a covered walkway with railings and benches for people to sit on
and enjoy the scenes around.
A typical Dong diet consists mainly
of rice. In the mountainous areas, glutinous rice is eaten with
peppers and pickled vegetables. Home-woven cloth is used to make
traditional Dong clothing; finer cloth and silks are used for decoration
or for making festival costumes. Machine-woven cloth printed black
and purple or blue is becoming more popular.
Men usually wear short jackets with
front buttons. In the mountainous localities in the south, they
wear collarless skirts and turbans. The females are dressed in skirts
or trousers with beautifully embroidered hems. Women wrap their
legs and heads in scarves, and wear their hair in a coil.
Many popular legends and poems, covering
a wide spectrum of themes, have been handed down by the Dongs from
generation to generation. Their lyrics tend to be very enthusiastic,
while narrative poems are subtle and indirect, allusive and profound.
Songs and dances are important aspects of Dong community life. Adults
teach traditional songs to children, and young men sing them.
Prior to 1949, the feudal patriarchal
family was the basic social unit. Women were on the lowest rung
of the social ladder, and they were even forbidden to touch sacrificial
objects. Girls lived separately on the upper floors allowing no
men to visit them. After marriage, women were given a little share
of "female land" for private farming. Monogamy was and
is practiced. Childless couples were allowed to adopt sons, and
only men were entitled to inherit family property.
A newlywed woman continued to live
with her own parents. She went to her husband's home only on holidays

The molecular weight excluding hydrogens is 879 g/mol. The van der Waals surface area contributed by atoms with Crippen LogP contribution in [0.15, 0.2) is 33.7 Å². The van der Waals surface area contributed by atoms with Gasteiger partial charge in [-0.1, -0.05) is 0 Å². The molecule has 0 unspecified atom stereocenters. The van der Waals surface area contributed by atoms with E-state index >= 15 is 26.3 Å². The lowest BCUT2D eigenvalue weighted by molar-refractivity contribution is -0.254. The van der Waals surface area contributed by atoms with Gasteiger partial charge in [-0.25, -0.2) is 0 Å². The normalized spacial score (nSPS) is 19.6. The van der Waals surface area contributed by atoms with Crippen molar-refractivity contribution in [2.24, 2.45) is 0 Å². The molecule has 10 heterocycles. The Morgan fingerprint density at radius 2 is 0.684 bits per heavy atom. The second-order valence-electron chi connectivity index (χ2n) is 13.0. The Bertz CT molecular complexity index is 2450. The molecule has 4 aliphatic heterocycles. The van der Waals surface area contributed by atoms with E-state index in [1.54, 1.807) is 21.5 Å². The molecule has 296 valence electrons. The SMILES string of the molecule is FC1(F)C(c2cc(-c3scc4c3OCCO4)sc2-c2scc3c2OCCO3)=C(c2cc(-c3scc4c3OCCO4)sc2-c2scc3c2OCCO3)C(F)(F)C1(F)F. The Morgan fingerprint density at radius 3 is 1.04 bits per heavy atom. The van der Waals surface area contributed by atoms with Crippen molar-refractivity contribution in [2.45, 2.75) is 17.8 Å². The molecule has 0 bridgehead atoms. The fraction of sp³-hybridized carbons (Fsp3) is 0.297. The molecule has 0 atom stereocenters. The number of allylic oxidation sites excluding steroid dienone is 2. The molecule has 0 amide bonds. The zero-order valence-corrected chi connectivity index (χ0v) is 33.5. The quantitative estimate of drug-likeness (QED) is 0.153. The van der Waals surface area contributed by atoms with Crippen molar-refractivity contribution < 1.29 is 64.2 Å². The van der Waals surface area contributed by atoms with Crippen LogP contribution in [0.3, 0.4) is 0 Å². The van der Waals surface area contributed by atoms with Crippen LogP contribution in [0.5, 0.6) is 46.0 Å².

and on special occasions. She would go to live with her husband
permanently after giving birth to her first child.
Dong funeral rituals are similar to
those of the Hans, but in Congjiang the deceased is put in a coffin
which is put outdoors unburied. Before the founding of the People¡¯s
Republic of China, funeral ceremonies were very elaborate and wasteful.
They have been much simplified since 1949. The Dongs believe in
ancestor worship and revere many gods and spirits. They have special
reverence for a "saint mother" for whom altars and temples
have been erected in the villages.
The Dongs have many festivals -- Spring
Festival, Worshipping Ox Festival, New Harvest Festival, Pure Brightness
Festival and Dragon Boat Festival.
At the time of the Qin and Han dynasties
(221 B.C.-A.D. 220) there lived many tribes in what is present-day
Guangdong and Guangxi. The Dong people, descendants of one of these
tribes, lived in a slave society at that time. Slavery gradually
gave way to a feudal society in the Tang Dynasty (618-907).
Agriculture developed rapidly during
the Qing Dynasty (1644-1911) in the Dong areas in southeast Guizhou
and southwest Hunan provinces. Rice production went up with improved
irrigation facilities. And self-employed artisans made their appearance